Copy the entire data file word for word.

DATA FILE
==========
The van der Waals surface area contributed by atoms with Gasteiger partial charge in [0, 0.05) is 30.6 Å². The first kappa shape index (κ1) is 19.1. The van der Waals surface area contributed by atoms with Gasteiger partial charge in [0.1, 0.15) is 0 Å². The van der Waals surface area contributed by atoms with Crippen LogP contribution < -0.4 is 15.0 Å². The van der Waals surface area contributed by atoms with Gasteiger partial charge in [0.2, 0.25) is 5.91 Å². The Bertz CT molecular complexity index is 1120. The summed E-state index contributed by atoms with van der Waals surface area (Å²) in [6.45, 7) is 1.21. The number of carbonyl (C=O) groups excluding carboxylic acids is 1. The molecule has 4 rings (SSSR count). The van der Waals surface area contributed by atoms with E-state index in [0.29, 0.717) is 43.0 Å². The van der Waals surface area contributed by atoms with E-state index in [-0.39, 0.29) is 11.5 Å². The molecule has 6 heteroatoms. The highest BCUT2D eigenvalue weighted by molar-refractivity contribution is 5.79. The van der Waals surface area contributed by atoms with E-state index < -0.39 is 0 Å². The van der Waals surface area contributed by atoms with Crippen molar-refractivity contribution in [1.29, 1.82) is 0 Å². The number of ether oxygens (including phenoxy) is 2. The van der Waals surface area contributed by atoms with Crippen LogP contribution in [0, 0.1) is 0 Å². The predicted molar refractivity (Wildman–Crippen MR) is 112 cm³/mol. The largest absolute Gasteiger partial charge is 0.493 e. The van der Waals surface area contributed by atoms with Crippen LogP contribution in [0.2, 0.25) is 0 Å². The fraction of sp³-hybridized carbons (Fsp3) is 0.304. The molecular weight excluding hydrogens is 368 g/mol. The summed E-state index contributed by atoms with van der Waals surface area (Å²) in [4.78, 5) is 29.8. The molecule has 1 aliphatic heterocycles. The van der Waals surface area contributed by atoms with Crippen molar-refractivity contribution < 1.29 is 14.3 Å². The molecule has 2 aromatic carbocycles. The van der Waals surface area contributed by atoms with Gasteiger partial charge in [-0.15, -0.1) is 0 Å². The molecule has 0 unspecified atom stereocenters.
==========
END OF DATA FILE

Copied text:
The van der Waals surface area contributed by atoms with Gasteiger partial charge in [0, 0.05) is 30.6 Å². The first kappa shape index (κ1) is 19.1. The van der Waals surface area contributed by atoms with Gasteiger partial charge in [0.1, 0.15) is 0 Å². The van der Waals surface area contributed by atoms with Crippen LogP contribution < -0.4 is 15.0 Å². The van der Waals surface area contributed by atoms with Gasteiger partial charge in [0.2, 0.25) is 5.91 Å². The Bertz CT molecular complexity index is 1120. The summed E-state index contributed by atoms with van der Waals surface area (Å²) in [6.45, 7) is 1.21. The number of carbonyl (C=O) groups excluding carboxylic acids is 1. The molecule has 4 rings (SSSR count). The van der Waals surface area contributed by atoms with E-state index in [0.29, 0.717) is 43.0 Å². The van der Waals surface area contributed by atoms with E-state index in [-0.39, 0.29) is 11.5 Å². The molecule has 6 heteroatoms. The highest BCUT2D eigenvalue weighted by molar-refractivity contribution is 5.79. The van der Waals surface area contributed by atoms with E-state index < -0.39 is 0 Å². The van der Waals surface area contributed by atoms with Crippen molar-refractivity contribution in [1.29, 1.82) is 0 Å². The number of ether oxygens (including phenoxy) is 2. The van der Waals surface area contributed by atoms with Crippen LogP contribution in [0, 0.1) is 0 Å². The predicted molar refractivity (Wildman–Crippen MR) is 112 cm³/mol. The largest absolute Gasteiger partial charge is 0.493 e. The van der Waals surface area contributed by atoms with Crippen LogP contribution in [0.2, 0.25) is 0 Å². The fraction of sp³-hybridized carbons (Fsp3) is 0.304. The molecular weight excluding hydrogens is 368 g/mol. The summed E-state index contributed by atoms with van der Waals surface area (Å²) in [4.78, 5) is 29.8. The molecule has 1 aliphatic heterocycles. The van der Waals surface area contributed by atoms with Crippen molar-refractivity contribution < 1.29 is 14.3 Å². The molecule has 2 aromatic carbocycles. The van der Waals surface area contributed by atoms with Gasteiger partial charge in [-0.15, -0.1) is 0 Å². The molecule has 0 unspecified atom stereocenters.